Money Handlers Beware: Feds Go After Bank Secrecy Act Violations
A complex modern economy involves a myriad of complex financial transactions every day. This is only natural. As Adam Smith wrote in The Wealth of Nations two centuries ago, it’s part of human nature to engage in “truck and barter.”
Today, however, the U.S. Justice Department is increasingly concerned about the use of money from sources that may have been illegal. Truck and barter is one thing, money laundering is quite another.
This article will discuss the DOJ’s new initiative aimed at confronting money laundering and other forms of white collar crime. This initiative raises the prospect of stepped-up prosecutions of a wide range of financial institutions and individuals who are subject to the Bank Secrecy Act.
Bank Secrecy Act Compliance
The Bank Secrecy Act is a federal law that requires financial institutions to keep records of certain transactions in order to discourage or detect money laundering. The law dates back to 1970 and is also known as the Currency and Foreign Transactions Reporting Act.
The responsibilities the law imposes include, for example, keeping track of negotiable instruments purchased with $10,000 or more in cash. The BSA also imposes a duty on banks to report suspicious activity or illicit cash flows that might indicate money laundering.
Financial institutions can face significant monetary penalties for failing to comply with the Act. Individuals who are found in violation of the law’s requirements could be subject to stiff criminal penalties. Sentences for individual violations can be up to ten years in length.
DOJ Initiative Against Money Laundering
The U.S. Department of Justice is now ramping up for increased enforcement of the BSA. This affects not only commercial banks, but also a broad range of financial players, including credit unions, insurers and securities broker-dealers. Many other businesses that handle significant amounts of money, such as casinos and pawnbrokers, could also be implicated.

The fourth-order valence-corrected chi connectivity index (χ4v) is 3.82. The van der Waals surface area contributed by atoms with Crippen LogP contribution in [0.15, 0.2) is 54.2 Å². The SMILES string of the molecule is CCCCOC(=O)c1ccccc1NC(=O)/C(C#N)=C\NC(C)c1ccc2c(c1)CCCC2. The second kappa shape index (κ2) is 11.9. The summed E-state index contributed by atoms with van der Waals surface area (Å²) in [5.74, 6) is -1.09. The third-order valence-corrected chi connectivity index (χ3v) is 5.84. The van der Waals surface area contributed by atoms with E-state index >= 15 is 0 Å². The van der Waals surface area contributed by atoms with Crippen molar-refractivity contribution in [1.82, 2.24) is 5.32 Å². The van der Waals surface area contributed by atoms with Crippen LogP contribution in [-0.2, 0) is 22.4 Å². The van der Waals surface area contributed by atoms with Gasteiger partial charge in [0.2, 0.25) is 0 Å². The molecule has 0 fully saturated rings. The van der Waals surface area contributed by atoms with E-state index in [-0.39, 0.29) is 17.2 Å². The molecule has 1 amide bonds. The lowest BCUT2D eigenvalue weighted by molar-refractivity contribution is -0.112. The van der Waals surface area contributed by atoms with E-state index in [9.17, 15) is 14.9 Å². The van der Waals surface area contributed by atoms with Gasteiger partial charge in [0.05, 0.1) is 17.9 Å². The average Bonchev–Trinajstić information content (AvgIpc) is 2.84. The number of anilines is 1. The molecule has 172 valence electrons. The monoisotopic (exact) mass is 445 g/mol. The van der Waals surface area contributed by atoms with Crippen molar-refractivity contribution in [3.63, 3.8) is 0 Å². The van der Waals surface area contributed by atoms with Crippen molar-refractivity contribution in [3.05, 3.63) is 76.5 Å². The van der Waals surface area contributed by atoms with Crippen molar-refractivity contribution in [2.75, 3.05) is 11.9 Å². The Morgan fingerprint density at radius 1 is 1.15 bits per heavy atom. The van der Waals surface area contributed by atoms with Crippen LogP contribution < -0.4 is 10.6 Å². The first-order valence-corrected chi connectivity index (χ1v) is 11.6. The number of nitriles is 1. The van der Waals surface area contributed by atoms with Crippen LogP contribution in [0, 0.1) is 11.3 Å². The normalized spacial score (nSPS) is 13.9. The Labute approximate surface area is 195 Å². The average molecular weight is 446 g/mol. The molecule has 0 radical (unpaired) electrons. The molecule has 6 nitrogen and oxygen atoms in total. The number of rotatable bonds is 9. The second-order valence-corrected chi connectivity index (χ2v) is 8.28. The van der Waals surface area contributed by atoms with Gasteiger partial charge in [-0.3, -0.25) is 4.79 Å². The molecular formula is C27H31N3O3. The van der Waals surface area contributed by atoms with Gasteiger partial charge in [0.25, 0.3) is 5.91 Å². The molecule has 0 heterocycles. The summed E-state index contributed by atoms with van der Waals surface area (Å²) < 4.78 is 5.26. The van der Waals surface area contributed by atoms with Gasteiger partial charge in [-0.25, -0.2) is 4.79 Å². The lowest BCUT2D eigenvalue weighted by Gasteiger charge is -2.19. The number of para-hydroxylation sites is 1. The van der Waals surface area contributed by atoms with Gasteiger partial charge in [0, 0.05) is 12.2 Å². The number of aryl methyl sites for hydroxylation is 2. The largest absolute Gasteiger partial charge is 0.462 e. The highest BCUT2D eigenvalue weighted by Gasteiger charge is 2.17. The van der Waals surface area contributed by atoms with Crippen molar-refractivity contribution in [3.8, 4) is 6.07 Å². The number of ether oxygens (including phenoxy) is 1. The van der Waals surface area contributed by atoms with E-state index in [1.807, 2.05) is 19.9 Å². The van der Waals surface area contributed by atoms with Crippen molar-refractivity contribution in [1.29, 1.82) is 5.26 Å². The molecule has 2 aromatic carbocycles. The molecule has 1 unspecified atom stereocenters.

The DOJ’s Asset Forfeiture and Money Laundering Section is making no secret of its intention to go after Bank Secrecy Act violations. “I think you are going to see more complex BSA cases against banks,” said the section’s director, Jennifer Shasky Calvery. “I think you are going to see enforcement across the broader spectrum of financial institutions,” she added.
Indeed, such prosecutions have already begun. In June 2012, DOJ charged two different check-cashing businesses with failing to file required transaction reports. To underscore the national nature of the enforcement initiative, the two businesses were located on either side of the country – in Brooklyn and Los Angeles, respectively.
Protecting Yourself and Your Business
If you are the owner or an employee of a business subject to Bank Secrecy Act reporting requirements, make sure you know the law. With the U.S. government so short of cash itself, the Department of Justice will be looking to prosecute as many people as possible to extract penalties for BSA violations.